Filmmaker ToddDarling's purchase of a smoke-belching snowmobile led to a cross-country odyssey to unravel the mysteries of deregulation in the Bush era. S.W. Conser talked with Darling about the resulting documentary A Snowmobile for George on the eve of its Portland premiere.
ON STAGE AND STUDIO WITH DMAE ROBERTS, WHO IS PROTECTING US-- WHEN THE CRIMINAL IS THE COP? THAT’S THE QUESTION POSED BY A NEW PLAY CALLED “DUE PROCESS” BY SONG KIM…”DUE PROCESS IS OPENING THIS WEEKEND AT THE GRESHAM LITTLE THEATRE AND WE’LL HEAR ABOUT HIS NEW PLAY ABOUT A MOTHER TRYING TO GET JUSTICE FOR HER SLAIN SON… AND THEN IN THE LATTER PART OF THE SHOW… ARTISTIC DIRECTOR SARAH JANE HARDY JOINS US TO TALK ABOUT THE PLATE OF SUMMER CLASSES NORTHWEST CHILDREN’S THEATER IS OFFERING FOR YOUTH
Host Barbara Bernstein talks about organic farming certification with Chris Schreiner of Oregon Tilth, plus Moreland Farmers' Market Manager Laura Wendel and several farmers who have gone through the federal organic certification process, and some who have not.
Listen to a montage of the voices and music of three Oregon women who wear headcoverings. Hear them talk about why they wear them, there spiritual meaning and even the role that fashion plays in there selection.
James Douglass is the author of a powerful and meticulously documented new book that brings to the fore the central focus of Kennedy's presidency. This focus was his determination to pursue Peace, with Khrushchev, Castro and in Vietnam and he stood isolated in the Security State in which he operated. It is a focus that has been obscured by official histories and only now can be fully told. It is this focus that ultimately cost him his life by the agencies within the very government he was president of.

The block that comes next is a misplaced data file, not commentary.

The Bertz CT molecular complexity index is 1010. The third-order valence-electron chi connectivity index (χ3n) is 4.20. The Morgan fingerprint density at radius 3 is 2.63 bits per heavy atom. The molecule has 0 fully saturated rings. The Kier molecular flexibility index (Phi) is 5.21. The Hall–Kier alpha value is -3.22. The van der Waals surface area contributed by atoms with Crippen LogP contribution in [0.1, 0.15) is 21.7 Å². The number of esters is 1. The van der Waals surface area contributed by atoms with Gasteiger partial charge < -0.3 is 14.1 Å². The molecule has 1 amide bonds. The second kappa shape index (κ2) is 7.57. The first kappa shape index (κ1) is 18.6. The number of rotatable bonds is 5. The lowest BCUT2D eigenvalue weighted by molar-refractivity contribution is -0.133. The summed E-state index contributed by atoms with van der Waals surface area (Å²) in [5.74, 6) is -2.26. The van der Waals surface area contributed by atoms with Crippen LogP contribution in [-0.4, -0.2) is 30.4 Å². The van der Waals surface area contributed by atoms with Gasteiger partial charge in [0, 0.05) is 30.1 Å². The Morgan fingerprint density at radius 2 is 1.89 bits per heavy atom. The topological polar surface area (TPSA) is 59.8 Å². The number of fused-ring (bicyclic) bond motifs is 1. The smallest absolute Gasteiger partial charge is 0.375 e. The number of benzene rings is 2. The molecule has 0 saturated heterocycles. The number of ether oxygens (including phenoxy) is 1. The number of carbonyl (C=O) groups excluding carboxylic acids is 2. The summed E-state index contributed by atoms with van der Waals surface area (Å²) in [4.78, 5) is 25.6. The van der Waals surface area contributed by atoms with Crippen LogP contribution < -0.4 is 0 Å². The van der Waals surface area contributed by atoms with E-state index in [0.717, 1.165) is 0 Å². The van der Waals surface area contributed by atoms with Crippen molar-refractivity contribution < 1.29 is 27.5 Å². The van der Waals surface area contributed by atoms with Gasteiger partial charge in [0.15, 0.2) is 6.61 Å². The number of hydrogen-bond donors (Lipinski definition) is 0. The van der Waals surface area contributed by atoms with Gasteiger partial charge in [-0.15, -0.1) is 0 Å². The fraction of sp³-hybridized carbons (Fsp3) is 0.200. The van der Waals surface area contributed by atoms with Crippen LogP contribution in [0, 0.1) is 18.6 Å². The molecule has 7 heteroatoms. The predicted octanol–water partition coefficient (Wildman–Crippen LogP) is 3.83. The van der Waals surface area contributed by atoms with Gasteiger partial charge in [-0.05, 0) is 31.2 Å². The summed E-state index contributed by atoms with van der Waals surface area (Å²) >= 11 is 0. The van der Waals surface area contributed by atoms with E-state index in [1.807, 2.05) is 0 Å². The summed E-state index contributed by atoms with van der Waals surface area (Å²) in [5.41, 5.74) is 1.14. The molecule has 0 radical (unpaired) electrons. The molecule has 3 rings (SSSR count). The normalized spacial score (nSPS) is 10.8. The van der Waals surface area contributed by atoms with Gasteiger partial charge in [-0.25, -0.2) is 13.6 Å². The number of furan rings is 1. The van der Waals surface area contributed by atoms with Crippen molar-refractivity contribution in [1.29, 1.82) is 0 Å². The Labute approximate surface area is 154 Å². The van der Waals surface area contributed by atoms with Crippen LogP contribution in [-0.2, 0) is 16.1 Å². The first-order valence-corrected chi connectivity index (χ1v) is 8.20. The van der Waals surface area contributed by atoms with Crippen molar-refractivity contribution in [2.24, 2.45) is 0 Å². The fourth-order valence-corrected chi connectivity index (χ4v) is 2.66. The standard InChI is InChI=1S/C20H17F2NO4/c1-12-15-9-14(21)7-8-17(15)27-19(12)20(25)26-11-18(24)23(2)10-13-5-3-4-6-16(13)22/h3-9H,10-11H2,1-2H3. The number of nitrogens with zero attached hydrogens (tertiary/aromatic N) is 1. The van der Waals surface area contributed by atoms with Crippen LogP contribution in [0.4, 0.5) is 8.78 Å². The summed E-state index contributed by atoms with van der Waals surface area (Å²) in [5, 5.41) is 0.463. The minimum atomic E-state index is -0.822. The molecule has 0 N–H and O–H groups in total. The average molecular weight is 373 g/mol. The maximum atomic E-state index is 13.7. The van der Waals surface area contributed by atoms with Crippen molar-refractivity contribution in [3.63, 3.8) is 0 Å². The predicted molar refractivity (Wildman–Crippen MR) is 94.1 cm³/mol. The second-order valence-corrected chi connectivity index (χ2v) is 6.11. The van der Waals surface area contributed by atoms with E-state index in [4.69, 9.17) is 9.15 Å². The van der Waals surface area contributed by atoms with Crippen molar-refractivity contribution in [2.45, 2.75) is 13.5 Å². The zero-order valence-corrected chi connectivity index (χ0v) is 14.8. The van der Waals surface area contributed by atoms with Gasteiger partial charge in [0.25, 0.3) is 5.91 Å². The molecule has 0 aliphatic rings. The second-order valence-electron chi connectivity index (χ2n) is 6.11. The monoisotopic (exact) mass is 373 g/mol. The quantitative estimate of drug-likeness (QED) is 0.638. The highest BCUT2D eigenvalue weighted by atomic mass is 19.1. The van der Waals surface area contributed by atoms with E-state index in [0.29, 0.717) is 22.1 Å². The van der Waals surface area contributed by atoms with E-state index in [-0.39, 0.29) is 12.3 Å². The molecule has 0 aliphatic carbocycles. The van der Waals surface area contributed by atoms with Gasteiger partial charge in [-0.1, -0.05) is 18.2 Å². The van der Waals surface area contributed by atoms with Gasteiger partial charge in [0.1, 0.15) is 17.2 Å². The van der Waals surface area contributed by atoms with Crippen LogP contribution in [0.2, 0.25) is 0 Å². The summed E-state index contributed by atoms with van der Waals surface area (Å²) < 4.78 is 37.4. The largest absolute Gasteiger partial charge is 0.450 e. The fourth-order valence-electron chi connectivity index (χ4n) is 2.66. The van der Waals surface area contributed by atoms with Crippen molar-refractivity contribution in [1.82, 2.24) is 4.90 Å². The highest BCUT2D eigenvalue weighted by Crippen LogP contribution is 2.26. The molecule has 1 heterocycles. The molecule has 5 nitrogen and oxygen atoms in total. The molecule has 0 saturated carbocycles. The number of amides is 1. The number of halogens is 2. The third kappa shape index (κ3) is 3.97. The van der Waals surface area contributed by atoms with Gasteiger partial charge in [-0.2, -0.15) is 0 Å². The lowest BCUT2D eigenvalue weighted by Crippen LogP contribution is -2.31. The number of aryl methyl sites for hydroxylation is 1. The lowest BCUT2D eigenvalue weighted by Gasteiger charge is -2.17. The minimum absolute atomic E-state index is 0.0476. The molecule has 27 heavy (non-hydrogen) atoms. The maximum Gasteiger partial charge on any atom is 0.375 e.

Today's show features, for the second time, the music of Portland band Pink Martini and concludes with a discussion of the implicit politics of their work. Also discussed on the show are world hunger and the cost of food, the relations between being queer and being an immigrant, "Sex and the City," and what Congress is and is not doing about climate change.
To hear the whole show, click on the arrow above. To hear individual pieces, follow the links below.
The U.S. Senate has just rejected an ineffective climate-change bill--for the wrong reasons. What kind of legislation would really deal with the issue, and what would it take to make it happen? Brian Tokar of the Institute for Social Ecology lays out the problems and possible solutions in this discussion with Bill Resnick.
Today's Well-read Red is Frann Michel's discussion of the relations between queer and immigrant groups. There are more connections that you might have guessed, as they face parallel and overlapping obstacles. One writer recommends as a principle governing the treatment of all of us "the right to travel and thrive, even across borders."
On a planet where two billion people are already hungry, an additional 100 million will be plunged into poverty because of the world-wide food crisis. Deborah James, Director of the Center for Economic Policy Research, talks with Bill Resnick about the reasons for this and what needs to be done. She recommmends the Oakland Insitute's website as good place to get more information on these issues.